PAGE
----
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Map of the paleochannels in western India and Pakistan. After Oldham 1893Map of the paleochannels in western India and Pakistan. After Oldham 1893
Map of the palaeochannels in western India and Pakistan. After Oldham 1893

Distribution of Early Harappan settlements - ESRI base map and survey data from G.L. Possehl 1999, prepared by C.A. PetrieDistribution of Early Harappan settlements - ESRI base map and survey data from G.L. Possehl 1999, prepared by C.A. Petrie
Distribution of Early Harappan settlements - ESRI base map and survey data from G.L. Possehl 1999, prepared by C.A. Petrie

Distribution of Mature Harappan settlements - ESRI base map and survey data from G.L Possehl 1999, prepared by C.A. petrieDistribution of Mature Harappan settlements - ESRI base map and survey data from G.L Possehl 1999, prepared by C.A. petrie
Distribution of Mature Harappan settlements - ESRI base map and survey data from G.L. Possehl 1999, prepared by C.A. Petrie

Distribution of Late Harappan settlements - ESRI base map and survey data from G.L. Possehl 1999, prepared by C.A. PetrieDistribution of Late Harappan settlements - ESRI base map and survey data from G.L. Possehl 1999, prepared by C.A. Petrie
Distribution of Late Harappan settlements - ESRI base map and survey data from G.L. Possehl 1999, prepared by C.A. Petrie

Location of palaeoenvironment analyses - after Possehl 1999, prepared by C.A. PetrieLocation of palaeoenvironment analyses - after Possehl 1999, prepared by C.A. Petrie
Location of palaeoenvironmental analyses - after G.L. Possehl 1999, prepared by C.A. Petrie

For more than 130 years, scholars have known of the existence of a number of major palaeo-channels that stretch across the modern states of Haryana and Rajasthan in India and into Cholistan in Pakistan, and it has been common to associate these with the so-called "lost" Saravati River first referred to in Vedic texts. These relic watercourses, which are today known as the Ghaggar, Hakra, Naiwal, Sarsuti, Markanda, and Chautang Rivers, were first recognized on the ground as wide channels demarcated by sand dunes, but more recently their courses have been reconstructed on the basis of satellite imagery. Much debate and speculation surrounds these palaeo-channels, primarily because they are generally believed to be the traces of a substantial glacier fed river (or rivers) that once flowed south, southwest and west across the plains of the Punjab and Haryana, thence west and southwest across Rajasthan, southwest to Cholistan, and in some reconstructions onwards to the south to flow into the Rann of Kutch. The viability of this reconstruction is seemingly confirmed by the existence of a large number of archaeological sites along these relic water courses, which has also led to the proposition that this river was instrumental in supporting some of the major sites of the predominantly riverine Harappan Civilisation. Following this line of argument, the drying up of this river is thus believed to have been one of the critical factors in the abandonment of sites in Rajasthan and areas of Cholistan, and ultimately the collapse of the Harappan urban system. The specific reasons behind the disappearance of the river are however unclear, but the prevailing opinion is that it was a result of a combination of tectonic activity and river capture, with the latter case seeing both the Yamuna and the Sutlej Rivers shifting to their courses at least once but potentially several times.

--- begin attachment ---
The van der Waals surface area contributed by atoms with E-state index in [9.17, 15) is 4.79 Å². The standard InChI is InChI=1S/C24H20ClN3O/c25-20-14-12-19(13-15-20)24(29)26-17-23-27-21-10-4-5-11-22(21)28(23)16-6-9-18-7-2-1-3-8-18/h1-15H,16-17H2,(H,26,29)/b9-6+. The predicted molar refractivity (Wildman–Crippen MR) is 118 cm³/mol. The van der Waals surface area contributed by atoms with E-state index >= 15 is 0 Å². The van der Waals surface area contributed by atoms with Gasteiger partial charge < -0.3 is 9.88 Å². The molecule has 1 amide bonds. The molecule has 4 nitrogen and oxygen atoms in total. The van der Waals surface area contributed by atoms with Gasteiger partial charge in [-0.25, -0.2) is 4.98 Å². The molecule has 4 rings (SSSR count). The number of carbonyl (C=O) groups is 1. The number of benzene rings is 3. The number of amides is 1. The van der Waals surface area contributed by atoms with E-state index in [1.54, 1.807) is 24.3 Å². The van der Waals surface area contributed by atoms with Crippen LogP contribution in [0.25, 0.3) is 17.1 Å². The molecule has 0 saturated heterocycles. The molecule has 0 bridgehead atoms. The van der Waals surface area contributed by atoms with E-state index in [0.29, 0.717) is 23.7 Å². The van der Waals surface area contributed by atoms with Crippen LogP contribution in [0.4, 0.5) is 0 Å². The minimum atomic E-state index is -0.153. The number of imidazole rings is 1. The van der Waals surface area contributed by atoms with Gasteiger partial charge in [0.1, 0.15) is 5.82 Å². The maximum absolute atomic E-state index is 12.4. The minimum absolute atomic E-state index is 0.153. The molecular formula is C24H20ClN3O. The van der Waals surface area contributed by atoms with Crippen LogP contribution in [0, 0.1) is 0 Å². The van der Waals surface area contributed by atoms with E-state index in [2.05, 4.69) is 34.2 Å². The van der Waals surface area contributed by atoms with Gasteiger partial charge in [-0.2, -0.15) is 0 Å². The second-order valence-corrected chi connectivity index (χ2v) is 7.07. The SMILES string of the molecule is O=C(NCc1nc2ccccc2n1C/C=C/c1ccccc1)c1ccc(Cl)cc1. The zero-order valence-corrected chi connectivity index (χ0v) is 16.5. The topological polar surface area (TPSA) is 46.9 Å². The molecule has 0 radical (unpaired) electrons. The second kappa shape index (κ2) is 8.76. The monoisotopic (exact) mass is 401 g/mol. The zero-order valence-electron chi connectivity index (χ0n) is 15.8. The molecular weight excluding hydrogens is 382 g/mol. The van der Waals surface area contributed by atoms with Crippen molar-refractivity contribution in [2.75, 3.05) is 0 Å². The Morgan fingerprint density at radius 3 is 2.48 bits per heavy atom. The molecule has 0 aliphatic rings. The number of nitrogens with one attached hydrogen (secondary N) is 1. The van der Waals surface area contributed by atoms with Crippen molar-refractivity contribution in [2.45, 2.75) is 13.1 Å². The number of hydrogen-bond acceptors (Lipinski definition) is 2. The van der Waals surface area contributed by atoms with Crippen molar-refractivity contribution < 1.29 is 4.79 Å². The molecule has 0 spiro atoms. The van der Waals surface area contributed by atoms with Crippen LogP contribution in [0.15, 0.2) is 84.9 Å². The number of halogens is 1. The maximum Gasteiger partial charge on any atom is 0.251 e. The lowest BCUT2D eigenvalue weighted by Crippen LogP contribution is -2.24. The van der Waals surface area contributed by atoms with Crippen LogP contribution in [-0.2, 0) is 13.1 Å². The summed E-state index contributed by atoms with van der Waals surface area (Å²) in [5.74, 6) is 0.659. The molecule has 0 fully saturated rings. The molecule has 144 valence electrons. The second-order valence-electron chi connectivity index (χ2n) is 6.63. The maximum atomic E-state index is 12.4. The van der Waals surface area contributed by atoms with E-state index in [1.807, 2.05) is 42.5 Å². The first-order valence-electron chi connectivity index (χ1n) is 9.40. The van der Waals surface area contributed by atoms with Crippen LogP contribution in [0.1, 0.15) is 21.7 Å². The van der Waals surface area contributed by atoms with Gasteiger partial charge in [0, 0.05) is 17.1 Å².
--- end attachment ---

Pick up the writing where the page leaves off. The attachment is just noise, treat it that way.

Perhaps the key factor is that despite extensive debate, as yet we have no precise dates for when these channels last carried perennial water, which has been noted previously. In fact, it is the dating of the abandonment of archaeological sites such as Kalibangan that is typically used to date the drying of the river. If we are to understand the geographical context and the human settlement systems that existed in this region, it is essential to establish the chronological and temporal relationships between archaeological settlements and their geographical and landscape contexts. For this, precise dating of the flow and cessation of perennial water in these river channels is critical and this must be combined with careful dating of the occupation and abandonment of archaeological sites in this region. Without this, virtually all of the discussion about the timing of the drying of these rivers and the relationship that this had to settled communities living along them is at best well argued speculation.

Palaeoclimate proxy studies undertaken on lakes in Rajasthan suggest that the approximate time of the Harappan Civilisation was a period of declining monsoon strength, punctuated by episodes of aridity. However, there is only limited information about past environmental conditions on the plains of NW India, particularly the summer and winter rainfall patterns during the Holocene. A potentially complicating factor is that the data from lakes in Rajasthan is not directly applicable as they are likely to have been subject to different environmental and rainfall systems.

 

 

Updated:2008-05-02. First published:2008-03-14

Copyright © 2008--2008 Cameron Petrie